Another silly example is the whole notion of dividends in an early stage investment. Dividends occasionally get paid out in VC-backed companies, but only when the companies become solidly cash flow positive and have a huge surplus of cash. This is such an atypical event that they early angel investors shouldn’t be worried about it. In addition, it’s another term that will likely get cleaned up in the next round, as the VCs will likely put generic dividend language into the deal (e.g. "non-cumulative dividends of 8% will be paid out only when declared by the board", which almost never happens.)
My strong suggestion to all angel investors – regardless of the macro-economic environment – is to "keep it simple and fair." My recommendation to all entrepreneurs negotiating an angel round is to make sure you have an experienced angel investor leading the charge and helping you set terms.
David Cohen has today’s great post up titled The Boomerang Founder. He defines "the Boomerang Founder is the one that “throw away” but then comes back later on and hits you upside the head, often causing significant trauma."
"You start a company, and you and a couple of buddies get together and draft a simple email about who’ll own what. You name the company, and maybe you even incorporate it. You’re in business! Some time goes by, and one of the founders isn’t work out or takes a day job or loses interest. Maybe she’s just not a startup person, she realizes. Now you’ve got one less founder, and you’re down to two at this point. It feels like no big deal. A buddy is departing – it’s all good. They’re good people."
Read the story. I’ve seen it more times that I care to recall. David has some very practical advice for all founders at the end.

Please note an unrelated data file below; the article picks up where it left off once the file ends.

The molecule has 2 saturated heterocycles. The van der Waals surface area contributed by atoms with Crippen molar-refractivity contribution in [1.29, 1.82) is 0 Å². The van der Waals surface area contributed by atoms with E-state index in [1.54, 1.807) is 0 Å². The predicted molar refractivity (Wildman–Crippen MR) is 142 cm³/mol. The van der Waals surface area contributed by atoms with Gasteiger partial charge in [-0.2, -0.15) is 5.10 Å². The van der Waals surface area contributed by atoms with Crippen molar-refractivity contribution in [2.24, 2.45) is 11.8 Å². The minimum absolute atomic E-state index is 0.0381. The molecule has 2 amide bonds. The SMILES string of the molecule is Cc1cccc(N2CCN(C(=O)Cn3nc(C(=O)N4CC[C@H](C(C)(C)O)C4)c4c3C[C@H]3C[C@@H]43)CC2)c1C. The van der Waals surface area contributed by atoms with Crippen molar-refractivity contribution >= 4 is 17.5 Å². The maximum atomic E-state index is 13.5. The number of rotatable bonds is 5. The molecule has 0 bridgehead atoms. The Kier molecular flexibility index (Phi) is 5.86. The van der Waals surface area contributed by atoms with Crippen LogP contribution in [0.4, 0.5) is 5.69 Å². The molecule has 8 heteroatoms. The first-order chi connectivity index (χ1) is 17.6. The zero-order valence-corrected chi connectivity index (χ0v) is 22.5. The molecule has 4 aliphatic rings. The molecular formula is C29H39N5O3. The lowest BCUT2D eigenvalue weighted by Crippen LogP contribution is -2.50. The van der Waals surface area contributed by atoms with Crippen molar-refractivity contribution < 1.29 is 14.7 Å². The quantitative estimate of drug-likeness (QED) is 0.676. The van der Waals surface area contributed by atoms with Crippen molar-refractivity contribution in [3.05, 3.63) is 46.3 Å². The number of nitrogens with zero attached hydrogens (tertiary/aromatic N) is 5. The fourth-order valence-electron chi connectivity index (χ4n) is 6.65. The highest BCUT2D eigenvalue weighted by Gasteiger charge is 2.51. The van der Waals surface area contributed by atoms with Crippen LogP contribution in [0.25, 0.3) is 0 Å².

Georges van Hoegaerden, the managing director of The Venture Company, has today’s post of the day titled Which investors to avoid. In addition to a couple of great one-liners, it’s got some good advice.
To reinforce Georges post with an opposite, take a look at Fred Wilson’s post Soundcloud – Flickr For Musicians. In it, Fred offers a suggestion for the best way for an entrepreneur to pitch him, "they should send me a link to their web service and if I like it, I’ll follow up and meet with them" reinforcing his position as one of the most accessible VCs ever. One who gets innovation, loves working with entrepreneurs, and understands the value of clear, crisp, and detailed interaction in the process.
I’ve gotten several emails recently from folks complaining that their VCs are wasting their legal spend on changing indemnification agreements. What is going on and why is this important?
Let’s say you’re a VC and you sit on the board of a portfolio company. Something goes wrong at the company; and the plaintiffs sue everyone in sight, including you. You don’t welcome the idea of paying litigation costs out of pocket, but luckily you have an indemnity agreement from the portfolio company – saying that the company will cover litigation costs and liabilities. You also are indemnified by your VC fund, but until recently most people thought that was just a “backup” – in case the portfolio company was insolvent.
But that was before the recent Levy v. HLI Operating Company case. There, a Delaware court surprised most experts by holding that where the individual board member had indemnity rights both from the portfolio company and his fund, the fund and the portfolio company had to share claims for any indemnity claims required to be paid. [This clearly will lead to a financial and process nightmare dealing with different insurance carries and attorneys. – Ed.]
The result? VCs are changing their indemnity agreement forms. The NVCA form of indemnity agreement has been changed to make it clear that the portfolio company indemnification is the board member’s primary source of protection, and the VC fund will have to pay only if the portfolio company is unable to do so. Since most people assumed that was true prior to the Levy case, our experience is that most companies aren’t fighting this change.
Tim Draper – the co-founder of DFJ – is the latest entrant into the pantheon of VC bloggers. So far he hasn’t said much, but he did take his clothes off while singing the chorus of his song "The Riskmaster."